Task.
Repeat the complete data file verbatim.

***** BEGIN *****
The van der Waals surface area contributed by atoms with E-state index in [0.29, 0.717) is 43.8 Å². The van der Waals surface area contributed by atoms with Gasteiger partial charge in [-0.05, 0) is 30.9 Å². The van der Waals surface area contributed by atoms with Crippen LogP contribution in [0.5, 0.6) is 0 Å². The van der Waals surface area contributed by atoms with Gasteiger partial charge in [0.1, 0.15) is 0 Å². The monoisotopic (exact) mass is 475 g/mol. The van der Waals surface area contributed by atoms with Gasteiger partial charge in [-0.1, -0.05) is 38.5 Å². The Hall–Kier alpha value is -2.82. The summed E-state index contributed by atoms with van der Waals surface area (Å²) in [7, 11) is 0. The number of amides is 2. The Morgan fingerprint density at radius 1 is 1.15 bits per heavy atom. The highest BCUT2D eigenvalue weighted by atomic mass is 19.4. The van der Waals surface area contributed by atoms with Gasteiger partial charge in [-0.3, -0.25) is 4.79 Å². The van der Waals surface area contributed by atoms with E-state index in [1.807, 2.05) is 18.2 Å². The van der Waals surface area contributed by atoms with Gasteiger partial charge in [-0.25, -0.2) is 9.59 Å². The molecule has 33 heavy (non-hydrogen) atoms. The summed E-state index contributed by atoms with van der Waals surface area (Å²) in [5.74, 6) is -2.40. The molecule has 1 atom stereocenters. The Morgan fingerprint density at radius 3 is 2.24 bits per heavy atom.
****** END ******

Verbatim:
The van der Waals surface area contributed by atoms with E-state index in [0.29, 0.717) is 43.8 Å². The van der Waals surface area contributed by atoms with Gasteiger partial charge in [-0.05, 0) is 30.9 Å². The van der Waals surface area contributed by atoms with Crippen LogP contribution in [0.5, 0.6) is 0 Å². The van der Waals surface area contributed by atoms with Gasteiger partial charge in [0.1, 0.15) is 0 Å². The monoisotopic (exact) mass is 475 g/mol. The van der Waals surface area contributed by atoms with Gasteiger partial charge in [-0.1, -0.05) is 38.5 Å². The Hall–Kier alpha value is -2.82. The summed E-state index contributed by atoms with van der Waals surface area (Å²) in [7, 11) is 0. The number of amides is 2. The Morgan fingerprint density at radius 1 is 1.15 bits per heavy atom. The highest BCUT2D eigenvalue weighted by atomic mass is 19.4. The van der Waals surface area contributed by atoms with Gasteiger partial charge in [-0.3, -0.25) is 4.79 Å². The van der Waals surface area contributed by atoms with E-state index in [1.807, 2.05) is 18.2 Å². The van der Waals surface area contributed by atoms with Gasteiger partial charge in [-0.25, -0.2) is 9.59 Å². The molecule has 33 heavy (non-hydrogen) atoms. The summed E-state index contributed by atoms with van der Waals surface area (Å²) in [5.74, 6) is -2.40. The molecule has 1 atom stereocenters. The Morgan fingerprint density at radius 3 is 2.24 bits per heavy atom.